Dolly and Duke are both pit bulls who live in a suburban Indianapolis home, where Dolly just won't stop sitting on her brother.
Duke doesn't seem to mind. He is an older gentleman, adopted from a local animal shelter where he was "emaciated and heart worm-positive," having been found alone in the apartment where his previous owner had died, says Angela Eden. Eden brought him home about two years ago after seeing his picture on Petfinder.com.
"[He] still had that huge smile," she says. "He is the most perfect dog."
Dolly had things a little easier from the start. She joined the family as a puppy a few months after Duke's arrival -- and a while after a previous dog, a golden retriever, showed signs of aggression and was dispatched to live with Eden's father.
"When my daughter was a year old he started snarling," she says. "It's so ironic because people are like 'pit bulls, pit bulls,' and I'm like, 'Actually, I had to get rid of my golden retriever.'"
With a household that includes a second child and a husband as well as Duke and Dolly, Eden -- who works as a pharmacist at a long-term care facility -- says that her dogs provide her a lot of relief from "stress, anxiety."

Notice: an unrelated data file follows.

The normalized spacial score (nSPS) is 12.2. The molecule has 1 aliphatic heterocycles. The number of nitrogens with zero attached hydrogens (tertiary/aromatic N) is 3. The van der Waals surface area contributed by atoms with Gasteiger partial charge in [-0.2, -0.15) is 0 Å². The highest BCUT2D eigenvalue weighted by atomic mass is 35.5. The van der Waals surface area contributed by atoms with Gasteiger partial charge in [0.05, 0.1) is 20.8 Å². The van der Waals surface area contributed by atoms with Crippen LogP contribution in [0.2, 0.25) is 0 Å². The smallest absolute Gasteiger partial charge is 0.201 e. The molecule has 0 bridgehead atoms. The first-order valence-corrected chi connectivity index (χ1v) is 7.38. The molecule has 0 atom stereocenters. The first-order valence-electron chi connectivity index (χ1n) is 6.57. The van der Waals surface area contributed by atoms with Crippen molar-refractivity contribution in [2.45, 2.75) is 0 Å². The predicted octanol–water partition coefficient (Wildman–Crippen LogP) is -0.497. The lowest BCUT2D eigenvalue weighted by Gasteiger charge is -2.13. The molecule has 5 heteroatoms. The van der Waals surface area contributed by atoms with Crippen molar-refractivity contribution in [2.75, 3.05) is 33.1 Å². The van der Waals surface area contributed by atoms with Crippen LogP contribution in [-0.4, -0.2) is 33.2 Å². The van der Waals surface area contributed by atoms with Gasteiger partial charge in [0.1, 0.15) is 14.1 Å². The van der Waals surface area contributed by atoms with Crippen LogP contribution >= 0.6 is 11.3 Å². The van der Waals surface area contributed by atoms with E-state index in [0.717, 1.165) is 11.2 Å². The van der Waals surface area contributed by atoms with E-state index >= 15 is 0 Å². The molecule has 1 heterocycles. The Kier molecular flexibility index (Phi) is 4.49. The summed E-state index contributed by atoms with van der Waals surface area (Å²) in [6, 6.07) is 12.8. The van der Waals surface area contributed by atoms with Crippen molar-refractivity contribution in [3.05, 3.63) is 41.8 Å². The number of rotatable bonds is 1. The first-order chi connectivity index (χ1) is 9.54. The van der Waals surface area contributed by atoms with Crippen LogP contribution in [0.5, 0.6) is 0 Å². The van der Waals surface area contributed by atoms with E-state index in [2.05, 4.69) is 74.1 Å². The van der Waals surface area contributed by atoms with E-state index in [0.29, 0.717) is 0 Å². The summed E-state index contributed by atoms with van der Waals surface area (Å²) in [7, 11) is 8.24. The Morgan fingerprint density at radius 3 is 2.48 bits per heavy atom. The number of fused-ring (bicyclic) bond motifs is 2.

"When I need a time out, I seek them," she says. "They know. They're so comforting to me."
The rest of the time? Eden says there's a bit of wrestling, as the dogs "snort around" while Duke "likes to chomp on" Dolly's ears, says Eden. But mostly the pair of pitties snuggle, vertically, with petite Dolly situated atop her patient canine perch.
"She will turn around and look first," says Eden, "so she can put her butt on him."
All photos are courtesy of Angela Eden, who provided pictorial proof that Dolly likes to nap on top of Duke, too:
If you love pictures of adorable pit bulls -- which, yeah -- check out The Unexpected Pit Bull's Facebook page, where the photos of Dolly and Duke were first posted. And if you've got animal stories to share, get in touch at firstname.lastname@example.org.